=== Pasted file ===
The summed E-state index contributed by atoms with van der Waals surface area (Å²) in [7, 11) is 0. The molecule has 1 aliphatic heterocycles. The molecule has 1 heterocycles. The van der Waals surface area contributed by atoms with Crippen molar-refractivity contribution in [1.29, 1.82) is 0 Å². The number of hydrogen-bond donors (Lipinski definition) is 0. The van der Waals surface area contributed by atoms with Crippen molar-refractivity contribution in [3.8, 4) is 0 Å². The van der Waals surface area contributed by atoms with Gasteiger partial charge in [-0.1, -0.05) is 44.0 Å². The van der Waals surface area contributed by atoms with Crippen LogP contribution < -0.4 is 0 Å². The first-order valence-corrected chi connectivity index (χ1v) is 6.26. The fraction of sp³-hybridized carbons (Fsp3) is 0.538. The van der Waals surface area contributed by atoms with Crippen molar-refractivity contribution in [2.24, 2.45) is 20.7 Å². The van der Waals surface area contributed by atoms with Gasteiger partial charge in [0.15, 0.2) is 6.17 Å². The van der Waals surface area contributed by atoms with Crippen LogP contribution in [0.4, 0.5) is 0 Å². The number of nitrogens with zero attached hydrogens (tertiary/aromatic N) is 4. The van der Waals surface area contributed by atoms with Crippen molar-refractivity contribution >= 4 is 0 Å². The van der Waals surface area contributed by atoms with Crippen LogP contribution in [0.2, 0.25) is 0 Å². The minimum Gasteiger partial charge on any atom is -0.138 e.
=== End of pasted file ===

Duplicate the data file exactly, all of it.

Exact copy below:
The summed E-state index contributed by atoms with van der Waals surface area (Å²) in [7, 11) is 0. The molecule has 1 aliphatic heterocycles. The molecule has 1 heterocycles. The van der Waals surface area contributed by atoms with Crippen molar-refractivity contribution in [1.29, 1.82) is 0 Å². The number of hydrogen-bond donors (Lipinski definition) is 0. The van der Waals surface area contributed by atoms with Crippen molar-refractivity contribution in [3.8, 4) is 0 Å². The van der Waals surface area contributed by atoms with Gasteiger partial charge in [-0.1, -0.05) is 44.0 Å². The van der Waals surface area contributed by atoms with Crippen LogP contribution < -0.4 is 0 Å². The first-order valence-corrected chi connectivity index (χ1v) is 6.26. The fraction of sp³-hybridized carbons (Fsp3) is 0.538. The van der Waals surface area contributed by atoms with Crippen molar-refractivity contribution in [2.24, 2.45) is 20.7 Å². The van der Waals surface area contributed by atoms with Gasteiger partial charge in [0.15, 0.2) is 6.17 Å². The van der Waals surface area contributed by atoms with Crippen LogP contribution in [0.4, 0.5) is 0 Å². The number of nitrogens with zero attached hydrogens (tertiary/aromatic N) is 4. The van der Waals surface area contributed by atoms with Crippen molar-refractivity contribution >= 4 is 0 Å². The van der Waals surface area contributed by atoms with Crippen LogP contribution in [0.2, 0.25) is 0 Å². The minimum Gasteiger partial charge on any atom is -0.138 e.